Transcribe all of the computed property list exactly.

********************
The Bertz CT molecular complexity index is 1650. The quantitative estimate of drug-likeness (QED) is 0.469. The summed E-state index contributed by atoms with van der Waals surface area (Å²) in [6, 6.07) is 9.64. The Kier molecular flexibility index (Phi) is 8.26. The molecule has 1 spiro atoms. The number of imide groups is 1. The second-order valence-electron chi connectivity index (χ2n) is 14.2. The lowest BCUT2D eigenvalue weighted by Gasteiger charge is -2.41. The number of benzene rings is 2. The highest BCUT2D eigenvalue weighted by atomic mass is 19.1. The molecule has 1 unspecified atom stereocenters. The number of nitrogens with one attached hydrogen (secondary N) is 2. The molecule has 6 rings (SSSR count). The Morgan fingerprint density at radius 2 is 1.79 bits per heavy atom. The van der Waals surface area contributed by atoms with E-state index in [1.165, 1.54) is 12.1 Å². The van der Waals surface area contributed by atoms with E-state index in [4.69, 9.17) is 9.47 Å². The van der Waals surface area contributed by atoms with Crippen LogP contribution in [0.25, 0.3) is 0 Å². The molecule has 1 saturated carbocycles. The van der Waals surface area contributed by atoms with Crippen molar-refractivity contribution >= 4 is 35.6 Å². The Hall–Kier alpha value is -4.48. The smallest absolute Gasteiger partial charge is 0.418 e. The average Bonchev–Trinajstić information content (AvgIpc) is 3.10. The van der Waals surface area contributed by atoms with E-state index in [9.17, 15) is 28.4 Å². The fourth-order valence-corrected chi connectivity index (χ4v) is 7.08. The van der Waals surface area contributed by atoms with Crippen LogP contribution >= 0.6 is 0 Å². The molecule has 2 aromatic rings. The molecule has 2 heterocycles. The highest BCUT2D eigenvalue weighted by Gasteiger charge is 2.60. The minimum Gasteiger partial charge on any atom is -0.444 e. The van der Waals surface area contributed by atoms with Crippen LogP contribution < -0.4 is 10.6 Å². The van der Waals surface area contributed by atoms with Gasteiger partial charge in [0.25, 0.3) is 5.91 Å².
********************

The Bertz CT molecular complexity index is 1650. The quantitative estimate of drug-likeness (QED) is 0.469. The summed E-state index contributed by atoms with van der Waals surface area (Å²) in [6, 6.07) is 9.64. The Kier molecular flexibility index (Phi) is 8.26. The molecule has 1 spiro atoms. The number of imide groups is 1. The second-order valence-electron chi connectivity index (χ2n) is 14.2. The lowest BCUT2D eigenvalue weighted by Gasteiger charge is -2.41. The number of benzene rings is 2. The highest BCUT2D eigenvalue weighted by atomic mass is 19.1. The molecule has 1 unspecified atom stereocenters. The number of nitrogens with one attached hydrogen (secondary N) is 2. The molecule has 6 rings (SSSR count). The Morgan fingerprint density at radius 2 is 1.79 bits per heavy atom. The van der Waals surface area contributed by atoms with E-state index in [1.165, 1.54) is 12.1 Å². The van der Waals surface area contributed by atoms with E-state index in [4.69, 9.17) is 9.47 Å². The van der Waals surface area contributed by atoms with Crippen LogP contribution in [0.25, 0.3) is 0 Å². The molecule has 1 saturated carbocycles. The van der Waals surface area contributed by atoms with Crippen molar-refractivity contribution >= 4 is 35.6 Å². The Hall–Kier alpha value is -4.48. The smallest absolute Gasteiger partial charge is 0.418 e. The average Bonchev–Trinajstić information content (AvgIpc) is 3.10. The van der Waals surface area contributed by atoms with E-state index in [9.17, 15) is 28.4 Å². The fourth-order valence-corrected chi connectivity index (χ4v) is 7.08. The van der Waals surface area contributed by atoms with Crippen LogP contribution >= 0.6 is 0 Å². The molecule has 2 aromatic rings. The molecule has 2 heterocycles. The highest BCUT2D eigenvalue weighted by Gasteiger charge is 2.60. The minimum Gasteiger partial charge on any atom is -0.444 e. The van der Waals surface area contributed by atoms with Crippen LogP contribution < -0.4 is 10.6 Å². The van der Waals surface area contributed by atoms with Gasteiger partial charge in [0.25, 0.3) is 5.91 Å².